Texas House officially sends hemp, CBD oil approval to Senate

Texas Politics

AUSTIN (Nexstar) — After giving the initial nod to allow farmers to grow hemp and legalizing hemp products in Texas, the state House officially passed the bill out of the lower chamber.

The legislation now heads to the Senate. If it passed the upper chamber, it heads to the Governor’s desk for a signature.  It was approved in the House Tuesday in a voice vote and again Wednesday on its third reading with a 144-0 vote.

House Bill 1325, authored by Rep. Tracy King, D- Batesville, allows farmers to grow hemp as industrial crops under a regulated state program.

The bill will also legalize hemp-derived products like CBD oil. The debate over whether hemp and marijuana are the same thing have kept such bills from passing previously. Unlike marijuana, hemp and its by-products contain less than .3 percent of THC, which produces the “high” in marijuana.

“It does have some levels of THC and we want to make sure that it absolutely has nothing hallucinogenic, it should never be confused with marijuana,”  said State Rep. Drew Springer, R-Muenster, who serves as chair of the House Agriculture and Livestock committee. Springer co-authored House Bill 1325.

State Sen. Charles Perry, R- Lubbock, authored the Senate’s companion bill. He said he expected an “uneventful and smooth sailing” on the Senate side.

“We are going to have that conversation as soon as it hits,” Perry said. “We expect it to come over and be referred to a committee by Friday which is our hopes, and we will encourage the Lieutenant Governor to make that referral.”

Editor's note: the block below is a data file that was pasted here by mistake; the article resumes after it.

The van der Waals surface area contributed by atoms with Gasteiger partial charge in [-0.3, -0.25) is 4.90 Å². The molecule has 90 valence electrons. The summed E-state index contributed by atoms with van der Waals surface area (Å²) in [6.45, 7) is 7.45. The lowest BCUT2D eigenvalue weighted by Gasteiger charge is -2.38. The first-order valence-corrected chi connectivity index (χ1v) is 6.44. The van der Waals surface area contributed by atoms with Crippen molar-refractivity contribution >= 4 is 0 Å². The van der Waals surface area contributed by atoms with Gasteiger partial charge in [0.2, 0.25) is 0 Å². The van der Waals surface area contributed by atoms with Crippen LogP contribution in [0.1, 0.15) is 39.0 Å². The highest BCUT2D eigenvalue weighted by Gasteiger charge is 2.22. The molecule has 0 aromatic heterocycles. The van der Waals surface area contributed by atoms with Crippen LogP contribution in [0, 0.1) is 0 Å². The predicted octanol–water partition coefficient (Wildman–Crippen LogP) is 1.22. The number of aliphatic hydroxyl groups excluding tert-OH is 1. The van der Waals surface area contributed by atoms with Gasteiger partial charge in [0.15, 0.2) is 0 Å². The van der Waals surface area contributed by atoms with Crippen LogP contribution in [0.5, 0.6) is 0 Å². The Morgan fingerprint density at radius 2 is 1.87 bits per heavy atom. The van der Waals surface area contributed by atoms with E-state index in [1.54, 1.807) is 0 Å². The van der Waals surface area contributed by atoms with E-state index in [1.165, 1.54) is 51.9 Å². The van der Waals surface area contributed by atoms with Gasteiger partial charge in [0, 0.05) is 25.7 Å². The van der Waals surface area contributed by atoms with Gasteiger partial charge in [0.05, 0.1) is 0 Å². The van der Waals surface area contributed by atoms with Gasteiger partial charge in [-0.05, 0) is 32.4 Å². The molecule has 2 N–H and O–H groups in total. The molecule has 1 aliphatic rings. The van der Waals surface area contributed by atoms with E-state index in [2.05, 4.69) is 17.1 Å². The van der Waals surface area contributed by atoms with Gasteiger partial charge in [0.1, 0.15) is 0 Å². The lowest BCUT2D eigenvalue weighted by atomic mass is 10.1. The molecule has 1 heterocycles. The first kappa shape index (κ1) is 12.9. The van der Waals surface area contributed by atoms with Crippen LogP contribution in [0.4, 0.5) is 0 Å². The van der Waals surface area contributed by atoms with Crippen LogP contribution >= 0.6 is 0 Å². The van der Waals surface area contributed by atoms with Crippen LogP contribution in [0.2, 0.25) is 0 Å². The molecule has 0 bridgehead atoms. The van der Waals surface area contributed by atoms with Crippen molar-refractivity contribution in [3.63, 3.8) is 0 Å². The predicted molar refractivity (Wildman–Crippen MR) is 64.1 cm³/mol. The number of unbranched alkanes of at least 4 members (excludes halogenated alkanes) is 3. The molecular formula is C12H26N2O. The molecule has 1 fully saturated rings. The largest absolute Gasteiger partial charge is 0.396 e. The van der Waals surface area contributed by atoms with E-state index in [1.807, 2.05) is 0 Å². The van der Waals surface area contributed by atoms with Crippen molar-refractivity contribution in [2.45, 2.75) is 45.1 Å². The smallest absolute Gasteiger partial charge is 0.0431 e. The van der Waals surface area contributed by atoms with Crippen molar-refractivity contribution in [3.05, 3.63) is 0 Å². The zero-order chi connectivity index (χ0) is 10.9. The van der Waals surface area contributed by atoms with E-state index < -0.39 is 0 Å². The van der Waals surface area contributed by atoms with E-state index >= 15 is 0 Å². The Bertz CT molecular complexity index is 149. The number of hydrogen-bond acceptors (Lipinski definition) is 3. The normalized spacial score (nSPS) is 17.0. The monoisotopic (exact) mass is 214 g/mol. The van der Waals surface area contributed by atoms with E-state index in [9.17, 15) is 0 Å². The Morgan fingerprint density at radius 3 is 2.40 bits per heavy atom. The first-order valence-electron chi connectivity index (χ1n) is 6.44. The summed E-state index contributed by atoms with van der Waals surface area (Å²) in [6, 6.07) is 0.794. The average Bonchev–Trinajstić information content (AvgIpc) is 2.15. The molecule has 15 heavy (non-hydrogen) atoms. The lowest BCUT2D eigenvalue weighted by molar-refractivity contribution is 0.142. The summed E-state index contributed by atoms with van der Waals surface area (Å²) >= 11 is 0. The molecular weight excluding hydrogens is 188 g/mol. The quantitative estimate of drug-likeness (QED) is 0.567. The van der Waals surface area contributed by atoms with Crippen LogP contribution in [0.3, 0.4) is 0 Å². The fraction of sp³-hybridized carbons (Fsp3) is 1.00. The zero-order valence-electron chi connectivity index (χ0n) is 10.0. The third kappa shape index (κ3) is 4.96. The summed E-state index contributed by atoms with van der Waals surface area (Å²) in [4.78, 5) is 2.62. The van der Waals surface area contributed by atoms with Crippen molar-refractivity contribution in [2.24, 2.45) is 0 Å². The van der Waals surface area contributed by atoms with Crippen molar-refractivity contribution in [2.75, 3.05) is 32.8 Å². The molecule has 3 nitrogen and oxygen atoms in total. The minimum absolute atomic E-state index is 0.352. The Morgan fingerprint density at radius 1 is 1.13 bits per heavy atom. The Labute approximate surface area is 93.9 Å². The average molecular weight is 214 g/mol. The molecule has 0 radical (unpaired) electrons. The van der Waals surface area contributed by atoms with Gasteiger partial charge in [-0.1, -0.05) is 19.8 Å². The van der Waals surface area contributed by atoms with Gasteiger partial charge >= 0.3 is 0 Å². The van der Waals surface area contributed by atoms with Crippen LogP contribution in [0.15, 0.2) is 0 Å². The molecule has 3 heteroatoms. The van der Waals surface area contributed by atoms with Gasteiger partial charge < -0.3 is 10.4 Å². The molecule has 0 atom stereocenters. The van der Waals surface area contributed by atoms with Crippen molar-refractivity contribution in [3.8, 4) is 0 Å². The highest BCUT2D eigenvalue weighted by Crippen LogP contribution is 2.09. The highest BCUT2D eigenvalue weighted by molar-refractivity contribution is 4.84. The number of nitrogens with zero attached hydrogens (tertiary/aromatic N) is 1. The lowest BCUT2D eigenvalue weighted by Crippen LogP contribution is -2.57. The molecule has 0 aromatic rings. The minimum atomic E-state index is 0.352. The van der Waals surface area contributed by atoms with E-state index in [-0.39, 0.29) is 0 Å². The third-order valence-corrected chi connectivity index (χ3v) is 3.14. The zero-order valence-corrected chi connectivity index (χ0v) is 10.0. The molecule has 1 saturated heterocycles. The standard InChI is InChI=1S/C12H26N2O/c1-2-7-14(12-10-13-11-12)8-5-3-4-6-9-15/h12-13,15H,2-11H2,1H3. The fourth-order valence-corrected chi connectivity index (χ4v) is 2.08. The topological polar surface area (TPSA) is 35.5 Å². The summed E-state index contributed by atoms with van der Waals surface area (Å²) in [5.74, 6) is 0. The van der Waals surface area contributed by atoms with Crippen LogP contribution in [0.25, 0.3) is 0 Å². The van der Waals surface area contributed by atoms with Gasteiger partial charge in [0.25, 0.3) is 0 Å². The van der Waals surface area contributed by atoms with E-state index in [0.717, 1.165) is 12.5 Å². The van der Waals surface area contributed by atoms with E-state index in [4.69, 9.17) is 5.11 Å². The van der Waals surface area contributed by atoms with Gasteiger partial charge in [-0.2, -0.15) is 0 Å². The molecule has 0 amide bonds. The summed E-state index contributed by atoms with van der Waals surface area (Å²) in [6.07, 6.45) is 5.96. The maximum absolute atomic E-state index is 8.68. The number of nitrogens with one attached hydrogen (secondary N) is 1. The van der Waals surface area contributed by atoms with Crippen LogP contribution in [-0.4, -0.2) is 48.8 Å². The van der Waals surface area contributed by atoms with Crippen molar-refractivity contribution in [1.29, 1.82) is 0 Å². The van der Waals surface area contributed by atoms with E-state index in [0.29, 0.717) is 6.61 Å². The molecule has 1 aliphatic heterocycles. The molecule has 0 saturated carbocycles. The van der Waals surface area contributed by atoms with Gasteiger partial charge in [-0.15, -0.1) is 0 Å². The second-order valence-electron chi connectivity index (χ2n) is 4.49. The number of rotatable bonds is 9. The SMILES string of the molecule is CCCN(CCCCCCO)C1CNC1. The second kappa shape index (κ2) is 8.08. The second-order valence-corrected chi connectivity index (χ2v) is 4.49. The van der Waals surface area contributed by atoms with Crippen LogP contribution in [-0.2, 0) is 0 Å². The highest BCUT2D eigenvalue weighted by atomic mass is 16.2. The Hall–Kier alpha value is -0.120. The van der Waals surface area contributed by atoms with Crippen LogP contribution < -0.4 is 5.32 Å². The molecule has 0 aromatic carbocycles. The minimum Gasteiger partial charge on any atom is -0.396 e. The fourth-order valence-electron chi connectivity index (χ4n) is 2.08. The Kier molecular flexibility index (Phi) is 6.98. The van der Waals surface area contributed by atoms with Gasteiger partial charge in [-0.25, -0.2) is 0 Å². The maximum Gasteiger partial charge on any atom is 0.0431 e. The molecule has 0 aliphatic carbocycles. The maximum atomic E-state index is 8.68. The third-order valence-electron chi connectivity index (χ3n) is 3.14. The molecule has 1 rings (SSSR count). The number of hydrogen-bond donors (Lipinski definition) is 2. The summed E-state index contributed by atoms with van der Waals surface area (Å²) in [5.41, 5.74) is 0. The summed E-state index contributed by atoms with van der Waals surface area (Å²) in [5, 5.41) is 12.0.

Perry, who chairs the Senate water and rural affairs committee and serves on the agriculture committee, said “legitimate conversations” will start Monday.

“It’s big for (agriculture), it’s big for Texas, it’s big for the consumer,” he mentioned.

“Much of what’s on the market today is unregulated. You don’t know where it’s coming from,” he said. “Having Texas have it, Texas grown, Texas labeled and Texas regulated is the only way to protect consumers as well as engage our agriculture community in an up and coming market.” 

Perry said he has talked to Lt. Gov. Dan Patrick about loosening hemp restrictions in Texas.

“He is integral and some of those consumer protections, so we tried to accommodate what he wanted to see in the bill before it comes back over,” Perry explained. 

“HB 1325 looks a lot like what the Senate Bill over here looks like,” Perry said. “We did that intentionally so that there is not a lot of discussion left. A lot of the hearings, a lot of the public testimony, a lot of the support has been expressed over there. So coming over here we have to move it through pretty quick.”

Texas Hemp Industries Association executive director Coleman Hemphill called the House passage “huge.”

“The association is very focused on providing good agricultural practices and directing good testing, traceability of products, so that consumers know where these products are coming from, that law enforcement understands the difference between these products and other legal products and we can really begin to commercialize these things,” Hemphill said.

Agriculture industry leaders also shared their support.

“We are pleased that the House concurs with our position,” Texas Farm Bureau communications director Gene Hall said in a statement. “Hemp is legally grown in more than 40 states and the products are already sold here. Hemp will be another crop option, enabling farmers to respond to market forces.”

A provision in the 2018 Farm Bill removed hemp as a controlled substance, paving the way for states to regulate it.

“Now the feds have said ‘It’s up to the states to get this done,’ and the ball has been moved into our court,” Perry said.

The Texas House is also eyeing changes to cannabis regulation. Lawmakers will debate a different cannabis-related bill — one that would decriminalize possession of an ounce or less of marijuana, on Thursday.

Russell Falcon contributed to this report.

Copyright 2019 Nexstar Broadcasting, Inc. All rights reserved. This material may not be published, broadcast, rewritten, or redistributed.

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